There will never be a year of the GNU-Linux desktop and it will be over by the time, some journalist recognizes it. So take solace and cheer up guys, for apart from being in good company, I cannot think of any other place that I would rather be: I like these odds...

Monday, January 09, 2006

From WinXP to GNU-Linux...

I kicked the Windows XP operating system off my laptop after having one too many problems. I was having problems with this thing; a Compaq presario 2100 with a 40.0 GB hd, 256MB memory and a CDRW drive but a word about these so-called hardware manufacturers before I detailed the conversion and my choice of linux distro.

It is simply rediculous that teir-one manufacturers can make such power lacking machines. No laptop should be made with anything less than 384MB of system memory; 512 if the video memory is shared and 64MB of that number should be devoted exclusively to video. CPU speed should be at least 2.0 GHz.

But back to the main thrust of this post...

I had loaded on this laptop the following MicroSOFT products: XP professional, OfficeXP, One Note, Internet Explorer & Spyware beta. Additionaly there was Norton 2005, AVG antivirus and Zone Alarm. These seven programs; no more, no less.

Yet, whenever I turn on this laptop it took forever to boot, and then there was the whole shebang of dealing with upgrading the thing, which seemed to be whenever I'd turn it on: this usually resulted in at least one reboot per boot.

And to make matters worse, Outlook Express wouldn't work. I tried everything under the sun but for whatever it was worth, Outlook Express would not connect to the internet. Ironically, the laptop worked fine whenever I used a Linux LiveCD and this is what tipped me over the edge.

After a couple of months of trying; the laptop was out of warranty or else I would have returned it, plus it was a gift which made it sentimental, I finally wiped the HD clean and install Ubuntu. I finally understand Steven Vaughn-Nichols comments but hey, the laptop works great. It is not my regular machine; that is a regular desktop computer with RAID 0+1 configuration but this latop cannot be beaten for couch connectivity: surfing i all I do with it...

The count in my house now stands at: GNU-Linux - 4; Windows - 2.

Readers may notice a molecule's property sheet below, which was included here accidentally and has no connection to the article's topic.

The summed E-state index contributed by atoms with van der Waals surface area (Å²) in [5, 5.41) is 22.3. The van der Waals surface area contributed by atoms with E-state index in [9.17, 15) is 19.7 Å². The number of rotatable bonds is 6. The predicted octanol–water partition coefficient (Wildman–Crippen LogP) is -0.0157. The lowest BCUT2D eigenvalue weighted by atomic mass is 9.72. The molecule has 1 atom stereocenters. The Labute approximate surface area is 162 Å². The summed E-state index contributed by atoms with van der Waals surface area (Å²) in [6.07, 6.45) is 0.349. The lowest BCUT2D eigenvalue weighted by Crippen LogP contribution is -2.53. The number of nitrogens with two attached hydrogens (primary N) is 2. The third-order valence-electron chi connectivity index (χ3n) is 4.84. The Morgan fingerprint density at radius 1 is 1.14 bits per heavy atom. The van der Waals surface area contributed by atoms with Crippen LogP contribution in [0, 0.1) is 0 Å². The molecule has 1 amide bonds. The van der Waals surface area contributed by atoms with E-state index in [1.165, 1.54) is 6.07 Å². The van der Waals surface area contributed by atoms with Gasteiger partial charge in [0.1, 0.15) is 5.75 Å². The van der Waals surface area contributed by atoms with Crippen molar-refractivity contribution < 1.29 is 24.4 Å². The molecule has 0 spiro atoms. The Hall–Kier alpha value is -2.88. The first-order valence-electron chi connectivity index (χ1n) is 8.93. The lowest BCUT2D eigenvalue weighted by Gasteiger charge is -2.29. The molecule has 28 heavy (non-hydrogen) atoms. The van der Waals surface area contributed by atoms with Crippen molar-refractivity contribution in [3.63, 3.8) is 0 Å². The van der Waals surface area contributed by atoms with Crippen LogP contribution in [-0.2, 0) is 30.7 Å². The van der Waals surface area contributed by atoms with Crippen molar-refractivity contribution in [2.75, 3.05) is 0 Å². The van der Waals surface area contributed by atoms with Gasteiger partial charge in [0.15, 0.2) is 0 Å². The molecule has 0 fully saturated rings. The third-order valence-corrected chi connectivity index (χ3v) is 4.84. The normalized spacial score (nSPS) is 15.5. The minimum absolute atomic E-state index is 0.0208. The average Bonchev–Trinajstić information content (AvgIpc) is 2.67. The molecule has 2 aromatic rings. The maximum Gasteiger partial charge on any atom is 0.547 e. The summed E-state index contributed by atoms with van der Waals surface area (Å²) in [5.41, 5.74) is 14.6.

And I do not turn on the Windows computers either.

Now to give this laptop to my significant other and watch her reaction...

Master moment: Priceless!

If I was google...

I think Google dropped the ball with their google pack. After all, the rumor mill had it that these guys were bringing out something called a google cube.


I haven't the slightest idea, except to say these people were enthralled by the Mac mini; but that is no big deal, one way or another...

Google should have launched a 15 inch widescreen laptop based on AMD Sempron family of processors: keep it at the 2.0 GHz level. A 40GB Hard Drive and 512MB Memory with a DVD burner would do the job. It would be wireless, of course but the trick would be in the OS. Google could have offered either WinOS, or any flavor of GNU/Linux; and they should show the price differential since the only difference would be the windows tax.

The laptop would be an excellent idea and would sell because of the portability associated with the project. The software is mostly free; all of it is, actually but many people, including me would have gone for the idea:

A Google laptop...

But people from the FOSS community would be sadly mistaken, if they should ever think Google helping out the community because this company has a symbiotic relationship, of sorts with Redmond: for Google will become ever more dependent on MicroSOFT if they were to produce their own brand of laptop; and let us not forget, Google cannot load their google pack onto a computer and sell it.

Licensing issue!!!

However, Loveno could and what better way to sell a Goggle designed laptop. See it with the big-G, embossed in the top.

Those guys in Taiwan would have also love this idea...

Making millions of these things for sale in the US-of-A.